In August 2013, the Institute of Medicine (IOM) released a new report, “Evaluating Obesity Prevention Efforts: A Plan for Measuring Progress,” which outlined an actionable plan for measuring the nation’s progress in obesity prevention efforts. In developing the report, the IOM relied heavily on two tools developed by the National Collaborative on Childhood Obesity Research (NCCOR) — the Measures Registry and Catalogue of Surveillance Systems. Click the link above to read more.
Data from over 200,000 adults and children ‘provides evidence’ that consumption of sugar-sweetened beverages promotes weight gain, says a new meta-analysis from heavyweight Harvard researchers.
11th Annual Professional Education Symposium
Saturday, October 26, 2013 - 11:15 a.m. to 5:00 p.m. (program begins at 12:15 p.m.)
The Queen's Conference Center at The Queen's Medical Center
This symposium is designed for primary care physicians, pharmacists, dietitians, nurses, certified diabetes educators, and other health professionals with an interest in diabetes. *Continuing education credits will be provided. For more information, please view this Flyer or click here.. For pre-registration, please contact us at 808-947-5979 or email Lawrence "LJ" Duenas at email@example.com.
June 24, 2013 Scientists Find New Tool to Measure Sugar Consumption
Scientists at the University of Alaska Fairbanks identified a new tool that can dramatically improve the notoriously inaccurate surveys of what and how much an individual eats and drinks. Their research is published in the June 2013 issue of the Journal of Nutrition.
June 18, 2013 AMA Backs Disease Classification for Obseity
The AMA adopted policy that recognizes obesity as a disease requiring a range of medical interventions to advance obesity treatment and prevention. “Recognizing obesity as a disease will help change the way the medical community tackles this complex issue that affects approximately one in three Americans,” said AMA board member Patrice Harris, M.D. “The AMA is committed to improving health outcomes and is working to reduce the incidence of cardiovascular disease and type 2 diabetes, which are often linked to obesity.”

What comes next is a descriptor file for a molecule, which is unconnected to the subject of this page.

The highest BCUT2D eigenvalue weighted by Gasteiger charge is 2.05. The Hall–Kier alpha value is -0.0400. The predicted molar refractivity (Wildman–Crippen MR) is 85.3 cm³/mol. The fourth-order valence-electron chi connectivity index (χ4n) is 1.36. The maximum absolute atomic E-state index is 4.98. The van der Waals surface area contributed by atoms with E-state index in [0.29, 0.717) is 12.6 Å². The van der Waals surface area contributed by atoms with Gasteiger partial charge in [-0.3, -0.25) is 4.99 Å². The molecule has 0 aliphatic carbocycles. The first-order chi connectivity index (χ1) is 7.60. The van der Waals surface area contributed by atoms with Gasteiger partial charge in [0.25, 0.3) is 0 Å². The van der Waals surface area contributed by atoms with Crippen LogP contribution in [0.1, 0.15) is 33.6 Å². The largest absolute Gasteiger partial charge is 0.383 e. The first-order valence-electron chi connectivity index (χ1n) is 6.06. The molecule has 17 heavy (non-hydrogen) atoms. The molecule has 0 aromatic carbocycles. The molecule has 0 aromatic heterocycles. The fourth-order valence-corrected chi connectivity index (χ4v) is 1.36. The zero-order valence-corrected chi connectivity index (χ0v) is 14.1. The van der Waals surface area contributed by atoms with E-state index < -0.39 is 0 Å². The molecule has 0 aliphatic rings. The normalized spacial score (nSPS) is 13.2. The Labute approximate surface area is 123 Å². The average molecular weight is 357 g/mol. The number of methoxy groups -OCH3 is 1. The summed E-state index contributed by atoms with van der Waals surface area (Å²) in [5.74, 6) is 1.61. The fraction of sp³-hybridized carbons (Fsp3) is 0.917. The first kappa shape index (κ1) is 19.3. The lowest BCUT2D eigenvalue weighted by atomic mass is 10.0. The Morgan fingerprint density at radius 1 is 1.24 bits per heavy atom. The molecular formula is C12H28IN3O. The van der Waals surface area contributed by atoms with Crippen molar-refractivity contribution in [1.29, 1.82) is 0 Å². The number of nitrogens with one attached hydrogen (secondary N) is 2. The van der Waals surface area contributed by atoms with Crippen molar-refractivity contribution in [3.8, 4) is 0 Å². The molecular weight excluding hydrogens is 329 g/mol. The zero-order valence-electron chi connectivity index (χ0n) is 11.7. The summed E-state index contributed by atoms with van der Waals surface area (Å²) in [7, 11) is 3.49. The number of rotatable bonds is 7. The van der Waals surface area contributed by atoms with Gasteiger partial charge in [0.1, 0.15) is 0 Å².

By Alexandra Sifferlin. All it takes is one can of soda to increase risk of type 2 diabetes by 22 percent, according to a new study. In the study published in Diabetologia, researchers studied diet and drinking habits of about 28,500 people from Britain, Germany, Denmark, Italy, Spain, Sweden, France, Italy, and the Netherlands over a period of 15 years. Those who consumed a 12-ounce serving of a sugared-beverage on average daily — about the size of a soda can — had a greater risk of developing diabetes compared to people who drank a can once a month or less. Read more here.
Don’t promise your child that if only he lost weight, he wouldn’t be bullied or teased. A study published in the journal Obesity by researchers at the University of Hawaii showed that stigma around obesity often persists even after someone loses weight. See http://well.blogs.nytimes.com/2013/01/09/feeling-bullied-by-parents-about-weight/ and http://www.ncbi.nlm.nih.gov/pubmed/22395810
This Toolkit provides useful resources to impact receptive and expressive language development by introducing a variety of strategies and tools to support pediatricians in promoting their patients' development and future school success.